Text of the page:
A Rose for Emily Questions and Answers
What are the exposition, climax, rising action, falling action, and resolution of "A Rose for Emily"?
In "A Rose for Emily," what does the following quote mean, and what is its significance?: "When her father died, it got about that the house was all that was...all that was left to her, in a way, people were glad. At last they could pity Miss Emily. Being left alone, and a pauper, she had become humanized. Now she too would know the old thrill and the old despair of a penny more or less."
In "A Rose for Emily," why didn't Miss Emily want to pay her taxes and get house numbers? Why did she kill Homer?
Citing specific evidence and utilizing quotes from the text, identify three clues from the story that suggest what Emily might be hiding upstairs in "A Rose for Emily."
Why did they wait until after the funeral to open the closed room in "A Rose for Emily," and how is this "delay" consistent with the world of this story?
In Faulkner’s "A Rose for Emily,"is there evidence that the townspeople knew what had happened with Emily and Homer prior to the shocking reveal after Emily's death?
What are some examples of Feminist Criticism in "A Rose for Emily" with evidence from the text to support them?
What is the effect of the final paragraph of "A Rose for Emily"? Although Faulkner does provide clues throughout the piece that something is not quite right with Miss Emily, he intentionally does not fully "prepare" the reader for the ending. Is the lack of preparation created by the use of a first-person plural pronoun?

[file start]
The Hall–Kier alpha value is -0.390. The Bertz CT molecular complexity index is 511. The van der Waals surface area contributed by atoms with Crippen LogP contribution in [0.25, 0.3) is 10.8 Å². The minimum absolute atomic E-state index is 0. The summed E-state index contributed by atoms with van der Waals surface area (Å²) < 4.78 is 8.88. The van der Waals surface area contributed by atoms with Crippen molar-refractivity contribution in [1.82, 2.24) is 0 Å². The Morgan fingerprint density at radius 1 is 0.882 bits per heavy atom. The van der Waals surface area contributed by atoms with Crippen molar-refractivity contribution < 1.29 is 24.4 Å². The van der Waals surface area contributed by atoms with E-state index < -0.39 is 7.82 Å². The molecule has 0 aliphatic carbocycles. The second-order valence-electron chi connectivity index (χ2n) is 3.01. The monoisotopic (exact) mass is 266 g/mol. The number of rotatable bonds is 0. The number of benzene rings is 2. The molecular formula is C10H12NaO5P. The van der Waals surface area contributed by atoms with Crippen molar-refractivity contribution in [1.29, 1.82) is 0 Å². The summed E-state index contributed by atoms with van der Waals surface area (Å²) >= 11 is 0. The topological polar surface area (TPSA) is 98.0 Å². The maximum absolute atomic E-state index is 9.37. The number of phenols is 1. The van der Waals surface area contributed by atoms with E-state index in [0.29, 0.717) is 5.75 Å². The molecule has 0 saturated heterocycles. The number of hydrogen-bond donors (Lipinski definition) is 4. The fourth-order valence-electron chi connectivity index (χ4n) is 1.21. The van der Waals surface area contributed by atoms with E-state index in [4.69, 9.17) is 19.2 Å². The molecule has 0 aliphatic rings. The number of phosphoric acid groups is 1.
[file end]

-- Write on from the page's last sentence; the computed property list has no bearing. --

What had Miss Emily intended the room upstairs to be in William Faulkner's story "A Rose for Emily"?
Contrast the order of events as they happen in "A Rose for Emily" with the order in which they are told in the story, and discuss what impact the plot order has on the meaning of the story and the reader's understanding of the story.
How much responsibility, if any, do you think the community bears for Miss Emily’s crime in Faulkner's "A Rose for Emily"?
What is the conflict in "A Rose for Emily"? If Miss Emily is the protagonist, who is the antagonist?
How does the description of setting reveal the changing economic and social conditions in Miss Emily's town in "A Rose for Emily"?
Why does the narrator mention "no Negro woman should appear on the streets without an apron" in "A Rose for Emily"? As the narrator is telling the story of how Emily's taxes were remitted, he remarks that Colonel Sartoris is the father of an edict declaring that "No Negro woman should appear on the streets without an apron." Why do you think the narrator mentions this law? What does this remark tell us about Colonel Sartoris and the narrator?
What foreshadowing of the discovery of the body of Homer Baron are we given earlier in the story? Share your experience in reading "A Rose for Emily": did the foreshadowing give away the ending for you? Did it heighten your interest?
Discuss how Faulkner's treatment of the North and the South contributes to the meaning of the story "A Rose for Emily"?
In "A Rose for Emily," explain "lifting its stubborn and coquettish decay above the cotton wagons and the gasoline pumps an eye sore among eyesores."
How does Faulkner use the physical descriptions of Miss Emily, her conflict with the townspeople, and the revelation of the story's final paragraph to characterize his protagonist in "A Rose for Emily?"
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